5.  Once you have had one compression fracture, you tend to get more.

The mechanics of your spine change when a disk is fractured. You tend to favor one side over another. That puts strain on the rest of your spine and the muscles alongside it. Your muscles have to stretch out just a little more after every fracture, and that leads to muscle spasms and still more stress on already-weakened spine. This why it is so important to get diagnosis and treatment and stick to it.

6. Any tme you are diagnosed with compression fractures, you will be checked for underlying conditions.

By far the most common cause of compression fractures is osteoporosis, but in much rarer cases they can be caused by cancer or liver disease. Don't panic when your doctor tells you that you are being checked for some dire disease. It is just a necessary precaution.

7. The pain from compression fractures eventually resolves itself.

It may seem that your back aches 24/7 and nothing you take really helps. However, even without medication, pain goes away on its own in a few months.

8. There are some non-pharmaceutical interventions you can use to relieve pain.

Massage, over the counter pain relievers such as acetaminophen (Tylenol) and ibuprofen, heating pads, and bed rest relieve pain. There are a few problem areas with do-it-yourself pain relief. One is overdosing Tylenol. Too much Tylenol can damage your liver. Don't take Tylenol with alcohol. And don't spend all of your time in bed. A day to a week of rest may reduce acute pain, but you have to get up and move every day to prevent bedsores and blood clots, and you need light exercise to keep bone healthy.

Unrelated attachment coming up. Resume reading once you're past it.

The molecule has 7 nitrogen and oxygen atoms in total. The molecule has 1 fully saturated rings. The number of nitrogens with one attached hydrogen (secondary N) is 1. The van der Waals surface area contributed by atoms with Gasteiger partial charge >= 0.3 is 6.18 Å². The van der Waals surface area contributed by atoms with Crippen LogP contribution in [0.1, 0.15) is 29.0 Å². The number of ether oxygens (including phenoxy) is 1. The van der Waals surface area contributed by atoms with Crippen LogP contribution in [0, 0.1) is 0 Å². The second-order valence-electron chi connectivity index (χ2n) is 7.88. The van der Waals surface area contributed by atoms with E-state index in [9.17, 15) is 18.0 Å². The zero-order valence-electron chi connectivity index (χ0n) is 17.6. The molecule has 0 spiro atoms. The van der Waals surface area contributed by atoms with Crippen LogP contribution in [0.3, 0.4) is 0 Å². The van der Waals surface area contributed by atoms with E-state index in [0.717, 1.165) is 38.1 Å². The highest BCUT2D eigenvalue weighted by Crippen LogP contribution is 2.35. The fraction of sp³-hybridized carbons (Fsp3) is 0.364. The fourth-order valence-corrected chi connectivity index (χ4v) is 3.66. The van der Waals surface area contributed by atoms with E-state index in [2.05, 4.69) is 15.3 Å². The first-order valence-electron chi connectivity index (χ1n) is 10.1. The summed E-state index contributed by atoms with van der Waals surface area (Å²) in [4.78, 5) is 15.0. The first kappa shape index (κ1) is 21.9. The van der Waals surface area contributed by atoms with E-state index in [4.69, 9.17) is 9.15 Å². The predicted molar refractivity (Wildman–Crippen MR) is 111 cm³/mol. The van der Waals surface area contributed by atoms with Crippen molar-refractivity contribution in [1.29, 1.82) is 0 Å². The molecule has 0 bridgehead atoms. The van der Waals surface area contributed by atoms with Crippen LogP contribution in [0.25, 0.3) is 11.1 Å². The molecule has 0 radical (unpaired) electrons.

9. You may need to change your exercise routine.

If you have compression fractures, you need to do exercises that strengthen your back, not your abs. Sit ups and crunches are usually a bad idea. Pilates and tai chi are usually helpful. In the early stages of recovery you may even need to do your routine with a back brace to immobilize the spine; your doctor will advise you.

10.  You always need to follow up on your initial diagnosis.

You probably need another VFA a year after your first diagnosis to make sure your treatment program is working. And if side effects of your medications are a problem, let your doctor know so you can get a different treatment. Untreated compression fractures tend to multiply. You need to persist in your new habits and with your supplements and meds to stay pain free.

  • Freedman BA, Potter BK, Nesti LJ, et al. Osteoporosis and vertebral compression fractures-continued missed opportunities. Spine J. 2008 Mar 14.
  • Hirsch JA, Beall DP, Chambers MR, et al. Management of vertebral fragility fractures: a clinical care pathway developed by a multispecialty panel using the RAND/UCLA Appropriateness Method. Spine J. 2018 Nov. 18 (11):2152-61.
  • Prather H, Watson JO, Gilula LA. Nonoperative management of osteoporotic vertebral compression fractures. Injury. 2007 Sep. 38 Suppl 3:S40-8.
  • Photo courtesy of SteadyHealth